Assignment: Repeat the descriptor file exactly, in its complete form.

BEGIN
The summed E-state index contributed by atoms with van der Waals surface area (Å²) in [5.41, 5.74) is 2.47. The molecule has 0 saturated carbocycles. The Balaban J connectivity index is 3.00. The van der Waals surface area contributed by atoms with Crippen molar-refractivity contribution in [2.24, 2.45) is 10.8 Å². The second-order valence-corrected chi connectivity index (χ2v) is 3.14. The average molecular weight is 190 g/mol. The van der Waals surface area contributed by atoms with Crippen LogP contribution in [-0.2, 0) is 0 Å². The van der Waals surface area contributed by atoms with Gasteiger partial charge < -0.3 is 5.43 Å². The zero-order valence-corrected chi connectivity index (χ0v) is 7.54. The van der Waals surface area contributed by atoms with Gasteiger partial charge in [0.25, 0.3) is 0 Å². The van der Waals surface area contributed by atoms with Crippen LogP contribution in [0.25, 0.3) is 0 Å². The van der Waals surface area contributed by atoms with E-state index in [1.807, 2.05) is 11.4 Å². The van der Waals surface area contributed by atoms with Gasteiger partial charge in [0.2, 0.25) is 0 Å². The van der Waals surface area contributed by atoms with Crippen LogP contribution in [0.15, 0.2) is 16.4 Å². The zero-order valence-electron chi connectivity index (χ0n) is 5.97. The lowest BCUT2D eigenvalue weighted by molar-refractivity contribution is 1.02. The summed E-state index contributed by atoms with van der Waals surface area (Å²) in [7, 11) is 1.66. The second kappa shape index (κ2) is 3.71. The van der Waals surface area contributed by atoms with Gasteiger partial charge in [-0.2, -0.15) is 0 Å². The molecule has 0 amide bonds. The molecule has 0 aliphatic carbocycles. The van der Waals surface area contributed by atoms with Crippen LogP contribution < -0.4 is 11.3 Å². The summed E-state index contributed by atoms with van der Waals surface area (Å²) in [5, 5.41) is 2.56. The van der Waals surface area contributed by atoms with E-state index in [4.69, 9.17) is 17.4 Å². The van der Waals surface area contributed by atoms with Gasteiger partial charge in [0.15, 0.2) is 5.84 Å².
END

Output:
The summed E-state index contributed by atoms with van der Waals surface area (Å²) in [5.41, 5.74) is 2.47. The molecule has 0 saturated carbocycles. The Balaban J connectivity index is 3.00. The van der Waals surface area contributed by atoms with Crippen molar-refractivity contribution in [2.24, 2.45) is 10.8 Å². The second-order valence-corrected chi connectivity index (χ2v) is 3.14. The average molecular weight is 190 g/mol. The van der Waals surface area contributed by atoms with Crippen LogP contribution in [-0.2, 0) is 0 Å². The van der Waals surface area contributed by atoms with Gasteiger partial charge < -0.3 is 5.43 Å². The zero-order valence-corrected chi connectivity index (χ0v) is 7.54. The van der Waals surface area contributed by atoms with Gasteiger partial charge in [0.25, 0.3) is 0 Å². The van der Waals surface area contributed by atoms with Crippen LogP contribution in [0.25, 0.3) is 0 Å². The van der Waals surface area contributed by atoms with E-state index in [1.807, 2.05) is 11.4 Å². The van der Waals surface area contributed by atoms with Gasteiger partial charge in [0.2, 0.25) is 0 Å². The van der Waals surface area contributed by atoms with Crippen LogP contribution in [0.15, 0.2) is 16.4 Å². The zero-order valence-electron chi connectivity index (χ0n) is 5.97. The lowest BCUT2D eigenvalue weighted by molar-refractivity contribution is 1.02. The summed E-state index contributed by atoms with van der Waals surface area (Å²) in [7, 11) is 1.66. The second kappa shape index (κ2) is 3.71. The van der Waals surface area contributed by atoms with Gasteiger partial charge in [-0.2, -0.15) is 0 Å². The molecule has 0 amide bonds. The molecule has 0 aliphatic carbocycles. The van der Waals surface area contributed by atoms with Crippen LogP contribution < -0.4 is 11.3 Å². The summed E-state index contributed by atoms with van der Waals surface area (Å²) in [5, 5.41) is 2.56. The van der Waals surface area contributed by atoms with E-state index in [4.69, 9.17) is 17.4 Å². The van der Waals surface area contributed by atoms with Gasteiger partial charge in [0.15, 0.2) is 5.84 Å².